If the tube is physicaly larger than the tire its supposed to fit inside, you 'll likely end up with folds in the inner tube, which might affect ride quality, but will definately increase the risk of a flat. In an emergency, if it might save me walking 50km to the next bike store - I'd do it anyway.
Rans Enduro Sport, Hase Kettweisel Tandem, Merin Bear Valley beater bike
That small of a difference probably won't have much effect.
One thing to be careful of is not catching a fold of inner tube under the tire bead while you are installing the tire. The bigger the inner tube, the more likely that is to happen. In an emergency I'll use a slightly too large inner tube to get me home. Given the choice however, I'd prefer to use a slightly too small inner tube.
One thing to be careful of is not catching a fold of inner tube under the tire bead while you are installing the tire.
Yes, that's really the problem - installation can be trickier if the tube is too large and you may have a blowout if part of the tube gets pinched between the tire and the rim. But I've sometimes used tubes that were way too large without any ill effects. That includes using a tube for a 27" tire in a 20". It had to be folded over on itself but the wheel rode fine and was in daily use for a long time before I got around to getting a tube of the proper size.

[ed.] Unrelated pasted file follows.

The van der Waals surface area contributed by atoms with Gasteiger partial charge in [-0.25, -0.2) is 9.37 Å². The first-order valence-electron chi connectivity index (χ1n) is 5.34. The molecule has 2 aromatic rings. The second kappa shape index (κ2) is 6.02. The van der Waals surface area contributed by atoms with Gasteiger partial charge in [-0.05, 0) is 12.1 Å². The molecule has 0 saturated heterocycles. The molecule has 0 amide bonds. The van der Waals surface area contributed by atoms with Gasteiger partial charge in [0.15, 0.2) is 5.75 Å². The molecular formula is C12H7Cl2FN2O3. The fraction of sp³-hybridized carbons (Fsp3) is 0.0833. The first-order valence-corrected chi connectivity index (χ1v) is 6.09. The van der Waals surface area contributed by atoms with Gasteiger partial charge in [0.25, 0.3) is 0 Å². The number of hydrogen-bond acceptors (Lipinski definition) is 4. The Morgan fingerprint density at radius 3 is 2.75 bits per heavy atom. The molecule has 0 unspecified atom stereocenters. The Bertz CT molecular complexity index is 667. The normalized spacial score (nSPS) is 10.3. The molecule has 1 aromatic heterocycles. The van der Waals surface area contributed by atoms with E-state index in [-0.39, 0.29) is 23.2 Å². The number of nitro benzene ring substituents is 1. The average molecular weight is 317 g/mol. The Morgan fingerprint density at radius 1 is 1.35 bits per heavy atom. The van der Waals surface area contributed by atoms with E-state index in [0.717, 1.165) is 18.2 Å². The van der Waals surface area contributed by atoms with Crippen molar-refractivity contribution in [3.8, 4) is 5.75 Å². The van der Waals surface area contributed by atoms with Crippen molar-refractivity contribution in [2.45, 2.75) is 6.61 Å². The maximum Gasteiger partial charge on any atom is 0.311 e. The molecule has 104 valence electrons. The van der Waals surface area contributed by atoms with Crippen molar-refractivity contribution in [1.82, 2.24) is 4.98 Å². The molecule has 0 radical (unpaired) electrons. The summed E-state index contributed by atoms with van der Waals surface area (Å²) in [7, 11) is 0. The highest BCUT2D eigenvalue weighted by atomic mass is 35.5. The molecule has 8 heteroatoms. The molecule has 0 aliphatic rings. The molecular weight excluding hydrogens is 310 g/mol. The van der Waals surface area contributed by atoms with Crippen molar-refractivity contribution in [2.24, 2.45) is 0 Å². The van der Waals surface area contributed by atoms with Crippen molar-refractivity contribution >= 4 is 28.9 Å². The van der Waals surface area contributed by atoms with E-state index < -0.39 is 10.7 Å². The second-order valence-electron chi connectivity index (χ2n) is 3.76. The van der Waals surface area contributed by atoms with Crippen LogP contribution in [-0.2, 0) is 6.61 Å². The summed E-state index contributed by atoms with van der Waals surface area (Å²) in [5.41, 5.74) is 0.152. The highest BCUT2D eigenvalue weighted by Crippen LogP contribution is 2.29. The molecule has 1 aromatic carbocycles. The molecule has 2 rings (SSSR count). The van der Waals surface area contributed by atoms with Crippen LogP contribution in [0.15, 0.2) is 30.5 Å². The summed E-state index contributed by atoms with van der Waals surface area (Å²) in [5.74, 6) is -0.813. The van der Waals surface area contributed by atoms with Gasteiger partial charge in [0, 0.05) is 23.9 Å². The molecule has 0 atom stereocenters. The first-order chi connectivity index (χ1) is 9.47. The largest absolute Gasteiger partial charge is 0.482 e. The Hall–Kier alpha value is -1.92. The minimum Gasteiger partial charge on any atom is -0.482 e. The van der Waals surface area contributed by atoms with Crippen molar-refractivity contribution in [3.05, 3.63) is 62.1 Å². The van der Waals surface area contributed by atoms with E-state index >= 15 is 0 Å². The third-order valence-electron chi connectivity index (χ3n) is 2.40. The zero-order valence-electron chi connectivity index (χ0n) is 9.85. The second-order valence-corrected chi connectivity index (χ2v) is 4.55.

assuming the larger size does not cause folds or pinches in the tube during install -skill can help a lot here
Then the most noticable difference i've seen is that it takes much much longer for the tube to naturally lose air.
Since the oversized tube is not being stretched as much, the pores in the rubber aren't as wide it seems.
-based on observations of 26x2.1 tube in 26x1.5 tire.
once at work a hand truck dolly got a flat. Didn't have any tubes for the tiny 8" wheels. Took a 24" bike tube, looped it 3 times (same way you fold a tire). 24/3=~8 At only 30psi used on those wheels, it worked great.